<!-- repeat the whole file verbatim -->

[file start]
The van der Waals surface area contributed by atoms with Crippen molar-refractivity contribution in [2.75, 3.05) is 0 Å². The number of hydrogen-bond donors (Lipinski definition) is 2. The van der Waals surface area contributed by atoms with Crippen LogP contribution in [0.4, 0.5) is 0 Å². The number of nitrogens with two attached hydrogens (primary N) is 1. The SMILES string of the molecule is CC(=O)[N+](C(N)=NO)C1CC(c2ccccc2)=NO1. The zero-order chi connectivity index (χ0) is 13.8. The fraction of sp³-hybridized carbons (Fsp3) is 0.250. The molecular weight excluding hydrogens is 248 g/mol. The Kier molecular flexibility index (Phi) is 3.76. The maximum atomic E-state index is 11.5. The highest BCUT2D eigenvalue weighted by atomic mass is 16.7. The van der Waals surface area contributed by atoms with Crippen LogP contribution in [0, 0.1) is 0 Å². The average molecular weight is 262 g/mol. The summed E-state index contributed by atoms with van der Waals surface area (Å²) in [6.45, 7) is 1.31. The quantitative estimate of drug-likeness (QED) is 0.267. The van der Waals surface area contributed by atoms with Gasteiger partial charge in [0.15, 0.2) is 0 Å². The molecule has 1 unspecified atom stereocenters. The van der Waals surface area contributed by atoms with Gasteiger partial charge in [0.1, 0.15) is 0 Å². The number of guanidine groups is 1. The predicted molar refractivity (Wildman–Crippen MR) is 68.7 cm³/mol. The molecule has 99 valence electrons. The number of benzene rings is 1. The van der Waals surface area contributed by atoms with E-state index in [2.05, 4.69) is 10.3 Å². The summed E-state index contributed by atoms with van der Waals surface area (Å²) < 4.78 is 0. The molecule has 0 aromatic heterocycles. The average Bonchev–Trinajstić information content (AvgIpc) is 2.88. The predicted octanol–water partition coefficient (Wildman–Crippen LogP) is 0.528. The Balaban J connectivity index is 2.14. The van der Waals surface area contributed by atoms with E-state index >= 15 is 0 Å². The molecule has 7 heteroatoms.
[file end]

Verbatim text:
The van der Waals surface area contributed by atoms with Crippen molar-refractivity contribution in [2.75, 3.05) is 0 Å². The number of hydrogen-bond donors (Lipinski definition) is 2. The van der Waals surface area contributed by atoms with Crippen LogP contribution in [0.4, 0.5) is 0 Å². The number of nitrogens with two attached hydrogens (primary N) is 1. The SMILES string of the molecule is CC(=O)[N+](C(N)=NO)C1CC(c2ccccc2)=NO1. The zero-order chi connectivity index (χ0) is 13.8. The fraction of sp³-hybridized carbons (Fsp3) is 0.250. The molecular weight excluding hydrogens is 248 g/mol. The Kier molecular flexibility index (Phi) is 3.76. The maximum atomic E-state index is 11.5. The highest BCUT2D eigenvalue weighted by atomic mass is 16.7. The van der Waals surface area contributed by atoms with Crippen LogP contribution in [0, 0.1) is 0 Å². The average molecular weight is 262 g/mol. The summed E-state index contributed by atoms with van der Waals surface area (Å²) in [6.45, 7) is 1.31. The quantitative estimate of drug-likeness (QED) is 0.267. The van der Waals surface area contributed by atoms with Gasteiger partial charge in [0.15, 0.2) is 0 Å². The molecule has 1 unspecified atom stereocenters. The van der Waals surface area contributed by atoms with Gasteiger partial charge in [0.1, 0.15) is 0 Å². The number of guanidine groups is 1. The predicted molar refractivity (Wildman–Crippen MR) is 68.7 cm³/mol. The molecule has 99 valence electrons. The number of benzene rings is 1. The van der Waals surface area contributed by atoms with E-state index in [2.05, 4.69) is 10.3 Å². The summed E-state index contributed by atoms with van der Waals surface area (Å²) < 4.78 is 0. The molecule has 0 aromatic heterocycles. The average Bonchev–Trinajstić information content (AvgIpc) is 2.88. The predicted octanol–water partition coefficient (Wildman–Crippen LogP) is 0.528. The Balaban J connectivity index is 2.14. The van der Waals surface area contributed by atoms with E-state index >= 15 is 0 Å². The molecule has 7 heteroatoms.